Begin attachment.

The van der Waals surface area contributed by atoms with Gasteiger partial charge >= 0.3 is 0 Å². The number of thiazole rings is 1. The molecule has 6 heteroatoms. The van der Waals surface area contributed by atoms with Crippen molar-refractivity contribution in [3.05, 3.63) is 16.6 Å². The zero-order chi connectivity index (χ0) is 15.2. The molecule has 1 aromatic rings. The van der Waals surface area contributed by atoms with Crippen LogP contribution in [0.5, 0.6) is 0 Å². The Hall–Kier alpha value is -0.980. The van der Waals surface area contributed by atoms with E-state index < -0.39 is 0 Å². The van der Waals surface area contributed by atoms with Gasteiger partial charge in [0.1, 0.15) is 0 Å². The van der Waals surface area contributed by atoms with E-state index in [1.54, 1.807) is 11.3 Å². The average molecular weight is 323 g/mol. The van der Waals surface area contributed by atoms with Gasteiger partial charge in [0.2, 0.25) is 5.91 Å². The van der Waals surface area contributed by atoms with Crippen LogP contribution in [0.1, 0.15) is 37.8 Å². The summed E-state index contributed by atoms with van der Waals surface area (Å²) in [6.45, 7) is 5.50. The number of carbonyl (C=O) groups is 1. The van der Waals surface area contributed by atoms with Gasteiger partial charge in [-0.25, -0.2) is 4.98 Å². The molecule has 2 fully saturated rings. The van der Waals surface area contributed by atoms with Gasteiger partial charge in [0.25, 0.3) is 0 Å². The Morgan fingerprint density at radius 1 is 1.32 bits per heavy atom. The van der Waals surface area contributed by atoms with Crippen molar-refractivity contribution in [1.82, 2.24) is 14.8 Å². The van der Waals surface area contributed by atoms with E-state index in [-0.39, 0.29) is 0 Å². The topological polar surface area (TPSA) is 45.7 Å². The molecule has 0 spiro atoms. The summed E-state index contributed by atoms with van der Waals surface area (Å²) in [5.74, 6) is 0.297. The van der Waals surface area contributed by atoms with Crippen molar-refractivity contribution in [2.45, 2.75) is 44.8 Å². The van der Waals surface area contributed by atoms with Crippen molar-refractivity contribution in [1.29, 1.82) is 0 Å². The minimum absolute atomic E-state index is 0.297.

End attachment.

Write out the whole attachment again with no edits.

The van der Waals surface area contributed by atoms with Gasteiger partial charge >= 0.3 is 0 Å². The number of thiazole rings is 1. The molecule has 6 heteroatoms. The van der Waals surface area contributed by atoms with Crippen molar-refractivity contribution in [3.05, 3.63) is 16.6 Å². The zero-order chi connectivity index (χ0) is 15.2. The molecule has 1 aromatic rings. The van der Waals surface area contributed by atoms with Crippen LogP contribution in [0.5, 0.6) is 0 Å². The Hall–Kier alpha value is -0.980. The van der Waals surface area contributed by atoms with E-state index < -0.39 is 0 Å². The van der Waals surface area contributed by atoms with Gasteiger partial charge in [0.1, 0.15) is 0 Å². The van der Waals surface area contributed by atoms with E-state index in [1.54, 1.807) is 11.3 Å². The average molecular weight is 323 g/mol. The van der Waals surface area contributed by atoms with Gasteiger partial charge in [0.2, 0.25) is 5.91 Å². The van der Waals surface area contributed by atoms with Crippen LogP contribution in [0.1, 0.15) is 37.8 Å². The summed E-state index contributed by atoms with van der Waals surface area (Å²) in [6.45, 7) is 5.50. The number of carbonyl (C=O) groups is 1. The van der Waals surface area contributed by atoms with Gasteiger partial charge in [-0.25, -0.2) is 4.98 Å². The molecule has 2 fully saturated rings. The van der Waals surface area contributed by atoms with Gasteiger partial charge in [0.25, 0.3) is 0 Å². The Morgan fingerprint density at radius 1 is 1.32 bits per heavy atom. The van der Waals surface area contributed by atoms with Crippen molar-refractivity contribution in [1.82, 2.24) is 14.8 Å². The van der Waals surface area contributed by atoms with E-state index in [-0.39, 0.29) is 0 Å². The topological polar surface area (TPSA) is 45.7 Å². The molecule has 0 spiro atoms. The summed E-state index contributed by atoms with van der Waals surface area (Å²) in [5.74, 6) is 0.297. The van der Waals surface area contributed by atoms with Crippen molar-refractivity contribution in [2.45, 2.75) is 44.8 Å². The van der Waals surface area contributed by atoms with Crippen molar-refractivity contribution in [1.29, 1.82) is 0 Å². The minimum absolute atomic E-state index is 0.297.